Limits on individuals wishing to run for office may only be based on objective and reasonable criteria, including criminal conviction.
- Every citizen had the right to be elected, subject only to reasonable restrictions
- The vote-counting process was transparent and observable
- Candidates and their representatives were able to observe polling and counting as means of protecting their right to be elected
- Vote counting and tabulation processes protected the right to be elected
- The law may regulate the exercise of the rights and opportunities referred to in the preceding paragraph [right to participate in government] only on the basis of age, nationality, residence, language, education, civil and mental capacity or sentencing by a competent court in criminal proceedings.
- As with the right to vote, restrictions on the right to be elected must be confined to accepted criteria: age requirements, which may be somewhat higher than the legal voting age in the case of candidacies for high governmental office; citizenship requirements; reasonable residency requirements; and proportionate restrictions or disqualification in cases of findings of mental incapacity and criminal convictions.
- Voting rights should be based on considerations that include: citizenship; legal age of majority (this may differ from country to country); residency requirements; any other additional grounds for disqualification (eg, prisoners in detention, persons with a criminal record, mentally disadvantaged, and so on).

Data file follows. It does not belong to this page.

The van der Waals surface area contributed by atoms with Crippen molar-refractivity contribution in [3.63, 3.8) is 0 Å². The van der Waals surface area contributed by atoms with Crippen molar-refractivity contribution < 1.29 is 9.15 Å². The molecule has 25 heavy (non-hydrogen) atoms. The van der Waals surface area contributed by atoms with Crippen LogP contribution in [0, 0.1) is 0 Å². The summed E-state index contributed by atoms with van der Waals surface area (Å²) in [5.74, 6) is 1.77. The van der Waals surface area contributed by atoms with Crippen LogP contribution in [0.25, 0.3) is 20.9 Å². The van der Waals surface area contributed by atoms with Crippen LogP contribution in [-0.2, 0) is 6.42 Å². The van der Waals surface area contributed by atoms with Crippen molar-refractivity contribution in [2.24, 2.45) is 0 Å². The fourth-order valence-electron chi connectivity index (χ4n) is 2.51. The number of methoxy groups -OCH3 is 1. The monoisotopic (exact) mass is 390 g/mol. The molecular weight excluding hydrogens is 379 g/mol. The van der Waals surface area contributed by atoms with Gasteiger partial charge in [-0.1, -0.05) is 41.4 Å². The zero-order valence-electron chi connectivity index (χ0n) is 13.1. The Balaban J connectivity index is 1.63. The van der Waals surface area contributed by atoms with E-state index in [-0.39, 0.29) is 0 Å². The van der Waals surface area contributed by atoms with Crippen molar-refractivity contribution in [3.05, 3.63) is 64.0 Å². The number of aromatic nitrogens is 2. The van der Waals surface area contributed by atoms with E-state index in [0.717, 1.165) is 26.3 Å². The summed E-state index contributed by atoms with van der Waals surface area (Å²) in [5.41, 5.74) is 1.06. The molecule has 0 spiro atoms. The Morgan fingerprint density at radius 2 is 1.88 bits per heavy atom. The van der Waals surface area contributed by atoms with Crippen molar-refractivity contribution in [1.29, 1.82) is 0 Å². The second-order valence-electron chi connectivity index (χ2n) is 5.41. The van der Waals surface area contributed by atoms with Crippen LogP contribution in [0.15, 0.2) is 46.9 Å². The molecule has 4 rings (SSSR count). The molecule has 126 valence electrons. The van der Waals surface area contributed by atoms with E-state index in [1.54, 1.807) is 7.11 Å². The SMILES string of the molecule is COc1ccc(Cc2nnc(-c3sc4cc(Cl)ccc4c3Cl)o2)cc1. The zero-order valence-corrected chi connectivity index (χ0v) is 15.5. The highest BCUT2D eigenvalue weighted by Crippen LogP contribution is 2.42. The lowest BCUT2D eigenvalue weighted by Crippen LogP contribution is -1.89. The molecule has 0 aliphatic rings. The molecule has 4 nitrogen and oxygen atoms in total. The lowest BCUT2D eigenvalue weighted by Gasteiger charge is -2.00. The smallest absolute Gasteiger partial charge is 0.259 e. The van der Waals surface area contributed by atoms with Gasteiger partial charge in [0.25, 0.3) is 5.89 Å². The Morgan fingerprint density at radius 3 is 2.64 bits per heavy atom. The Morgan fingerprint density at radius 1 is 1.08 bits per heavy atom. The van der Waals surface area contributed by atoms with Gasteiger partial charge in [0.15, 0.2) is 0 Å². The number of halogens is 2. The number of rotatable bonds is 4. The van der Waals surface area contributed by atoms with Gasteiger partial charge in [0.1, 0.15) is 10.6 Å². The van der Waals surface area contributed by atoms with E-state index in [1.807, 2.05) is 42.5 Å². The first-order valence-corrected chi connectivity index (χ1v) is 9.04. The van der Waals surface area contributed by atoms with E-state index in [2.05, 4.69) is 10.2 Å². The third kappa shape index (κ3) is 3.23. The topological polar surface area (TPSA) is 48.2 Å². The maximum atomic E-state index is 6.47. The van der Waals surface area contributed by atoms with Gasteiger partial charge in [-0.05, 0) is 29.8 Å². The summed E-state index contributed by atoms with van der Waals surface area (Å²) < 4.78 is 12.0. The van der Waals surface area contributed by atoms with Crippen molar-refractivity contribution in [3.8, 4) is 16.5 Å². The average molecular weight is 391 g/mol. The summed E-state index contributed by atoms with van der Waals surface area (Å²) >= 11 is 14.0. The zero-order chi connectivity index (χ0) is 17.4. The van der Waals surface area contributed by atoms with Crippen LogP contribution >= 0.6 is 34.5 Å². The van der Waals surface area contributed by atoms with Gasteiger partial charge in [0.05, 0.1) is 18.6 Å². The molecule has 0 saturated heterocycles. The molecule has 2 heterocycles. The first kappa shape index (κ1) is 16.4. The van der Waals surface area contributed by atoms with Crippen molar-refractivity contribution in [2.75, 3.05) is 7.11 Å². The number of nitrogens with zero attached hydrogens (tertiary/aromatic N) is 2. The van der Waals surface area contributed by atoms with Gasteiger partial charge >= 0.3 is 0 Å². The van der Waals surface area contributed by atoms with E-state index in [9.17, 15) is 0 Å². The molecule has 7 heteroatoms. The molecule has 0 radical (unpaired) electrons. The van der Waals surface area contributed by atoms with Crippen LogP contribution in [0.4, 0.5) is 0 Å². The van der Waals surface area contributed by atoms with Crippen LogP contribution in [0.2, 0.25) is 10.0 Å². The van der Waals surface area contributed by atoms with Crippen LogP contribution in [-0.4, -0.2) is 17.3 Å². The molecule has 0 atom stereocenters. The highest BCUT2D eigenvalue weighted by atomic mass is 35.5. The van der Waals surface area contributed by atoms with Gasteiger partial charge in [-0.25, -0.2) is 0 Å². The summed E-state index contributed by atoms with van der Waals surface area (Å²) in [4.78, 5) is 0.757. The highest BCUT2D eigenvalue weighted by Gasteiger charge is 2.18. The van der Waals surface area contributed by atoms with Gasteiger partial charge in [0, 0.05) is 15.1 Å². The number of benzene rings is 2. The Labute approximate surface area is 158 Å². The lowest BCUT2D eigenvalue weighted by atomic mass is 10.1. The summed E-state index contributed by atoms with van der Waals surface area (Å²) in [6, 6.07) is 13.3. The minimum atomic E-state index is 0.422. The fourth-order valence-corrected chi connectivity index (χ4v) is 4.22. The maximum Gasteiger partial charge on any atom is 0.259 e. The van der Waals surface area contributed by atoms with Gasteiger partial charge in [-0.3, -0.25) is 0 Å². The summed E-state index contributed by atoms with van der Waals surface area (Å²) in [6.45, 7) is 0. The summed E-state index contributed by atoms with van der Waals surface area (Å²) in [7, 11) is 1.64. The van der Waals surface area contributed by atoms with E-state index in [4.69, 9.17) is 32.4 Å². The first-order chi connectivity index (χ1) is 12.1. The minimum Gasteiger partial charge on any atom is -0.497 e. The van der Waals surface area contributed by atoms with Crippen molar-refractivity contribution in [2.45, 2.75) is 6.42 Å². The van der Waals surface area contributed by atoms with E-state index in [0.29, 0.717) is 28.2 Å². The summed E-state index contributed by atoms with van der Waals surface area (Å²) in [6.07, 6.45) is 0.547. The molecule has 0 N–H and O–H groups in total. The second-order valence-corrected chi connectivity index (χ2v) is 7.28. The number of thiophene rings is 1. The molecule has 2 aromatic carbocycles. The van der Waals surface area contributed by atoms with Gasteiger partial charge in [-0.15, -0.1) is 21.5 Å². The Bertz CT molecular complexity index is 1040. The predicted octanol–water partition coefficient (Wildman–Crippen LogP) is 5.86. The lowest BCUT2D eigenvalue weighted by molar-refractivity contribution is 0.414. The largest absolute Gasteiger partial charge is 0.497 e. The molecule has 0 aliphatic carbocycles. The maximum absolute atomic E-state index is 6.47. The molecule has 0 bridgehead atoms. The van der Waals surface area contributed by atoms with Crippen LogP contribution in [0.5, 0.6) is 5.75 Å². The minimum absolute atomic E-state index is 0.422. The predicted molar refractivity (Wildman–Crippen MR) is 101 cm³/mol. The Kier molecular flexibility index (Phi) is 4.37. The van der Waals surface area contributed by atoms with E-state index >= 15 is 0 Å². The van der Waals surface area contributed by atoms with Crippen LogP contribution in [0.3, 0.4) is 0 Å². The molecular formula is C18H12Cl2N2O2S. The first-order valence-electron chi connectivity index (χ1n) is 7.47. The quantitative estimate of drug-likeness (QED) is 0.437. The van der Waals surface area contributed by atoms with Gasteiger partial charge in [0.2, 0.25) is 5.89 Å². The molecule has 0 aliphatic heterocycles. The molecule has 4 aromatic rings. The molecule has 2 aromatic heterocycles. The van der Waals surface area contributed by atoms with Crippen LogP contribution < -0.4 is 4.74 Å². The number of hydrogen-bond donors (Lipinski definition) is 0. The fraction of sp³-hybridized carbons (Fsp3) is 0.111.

- Reasonable restrictions may include factors such as residence, citizenship, convicted persons in legal detention, and those considered mentally incapacitated by the courts.
- The Human Rights Committee has recognized that some countries have permissible legislative penalties depriving violators of certain political rights. However, in Alba Pietraroia v. Uruguay (44/1979), the committee made reference to the principle of proportionality in examining the degree of deprivation and stated that a measure as harsh as the deprivation of all political rights for a period of 15 years would have to be specifically justified.
- Reasonable restrictions may include factors such as residence, citizenship, current incarceration or having been convicted of a crime, and mental incapacity as determined by a court.
- It may be reasonable to exclude any person currently serving a prison sentence for having committed a serious crime. However, loss of candidate rights should be proportional to the crime committed, and candidate rights should be automatically reinstated once the sentence has been served.